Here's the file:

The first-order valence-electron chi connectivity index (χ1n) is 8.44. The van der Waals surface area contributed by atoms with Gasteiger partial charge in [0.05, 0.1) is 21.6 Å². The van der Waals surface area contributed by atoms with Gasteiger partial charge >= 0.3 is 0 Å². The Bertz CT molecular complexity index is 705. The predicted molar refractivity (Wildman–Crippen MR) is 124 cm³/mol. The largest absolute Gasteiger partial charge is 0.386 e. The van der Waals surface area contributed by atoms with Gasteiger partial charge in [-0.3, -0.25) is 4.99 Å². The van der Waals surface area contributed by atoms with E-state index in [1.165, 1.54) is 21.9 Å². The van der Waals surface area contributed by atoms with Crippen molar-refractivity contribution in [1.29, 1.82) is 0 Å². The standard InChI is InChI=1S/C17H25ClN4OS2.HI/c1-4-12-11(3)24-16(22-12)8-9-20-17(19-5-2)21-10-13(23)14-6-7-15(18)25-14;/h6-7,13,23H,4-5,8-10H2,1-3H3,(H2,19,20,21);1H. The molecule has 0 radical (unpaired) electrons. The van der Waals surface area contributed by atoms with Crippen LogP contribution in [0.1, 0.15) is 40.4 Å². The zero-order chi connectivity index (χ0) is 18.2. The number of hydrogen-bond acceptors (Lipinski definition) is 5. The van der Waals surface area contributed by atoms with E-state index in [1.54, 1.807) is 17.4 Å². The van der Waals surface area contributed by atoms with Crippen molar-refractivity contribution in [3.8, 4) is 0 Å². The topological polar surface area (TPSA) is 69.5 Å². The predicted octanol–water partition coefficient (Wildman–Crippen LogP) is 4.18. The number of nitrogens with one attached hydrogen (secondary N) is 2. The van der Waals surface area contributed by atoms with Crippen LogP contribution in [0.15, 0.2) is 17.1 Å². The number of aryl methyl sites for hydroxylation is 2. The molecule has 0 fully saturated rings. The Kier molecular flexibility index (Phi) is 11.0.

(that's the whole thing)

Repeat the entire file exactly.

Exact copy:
The first-order valence-electron chi connectivity index (χ1n) is 8.44. The van der Waals surface area contributed by atoms with Gasteiger partial charge in [0.05, 0.1) is 21.6 Å². The van der Waals surface area contributed by atoms with Gasteiger partial charge >= 0.3 is 0 Å². The Bertz CT molecular complexity index is 705. The predicted molar refractivity (Wildman–Crippen MR) is 124 cm³/mol. The largest absolute Gasteiger partial charge is 0.386 e. The van der Waals surface area contributed by atoms with Gasteiger partial charge in [-0.3, -0.25) is 4.99 Å². The van der Waals surface area contributed by atoms with E-state index in [1.165, 1.54) is 21.9 Å². The van der Waals surface area contributed by atoms with Crippen molar-refractivity contribution in [1.29, 1.82) is 0 Å². The standard InChI is InChI=1S/C17H25ClN4OS2.HI/c1-4-12-11(3)24-16(22-12)8-9-20-17(19-5-2)21-10-13(23)14-6-7-15(18)25-14;/h6-7,13,23H,4-5,8-10H2,1-3H3,(H2,19,20,21);1H. The molecule has 0 radical (unpaired) electrons. The van der Waals surface area contributed by atoms with Crippen LogP contribution in [0.1, 0.15) is 40.4 Å². The zero-order chi connectivity index (χ0) is 18.2. The number of hydrogen-bond acceptors (Lipinski definition) is 5. The van der Waals surface area contributed by atoms with E-state index in [1.54, 1.807) is 17.4 Å². The van der Waals surface area contributed by atoms with Crippen molar-refractivity contribution in [3.8, 4) is 0 Å². The topological polar surface area (TPSA) is 69.5 Å². The predicted octanol–water partition coefficient (Wildman–Crippen LogP) is 4.18. The number of nitrogens with one attached hydrogen (secondary N) is 2. The van der Waals surface area contributed by atoms with Crippen LogP contribution in [0.15, 0.2) is 17.1 Å². The number of aryl methyl sites for hydroxylation is 2. The molecule has 0 fully saturated rings. The Kier molecular flexibility index (Phi) is 11.0.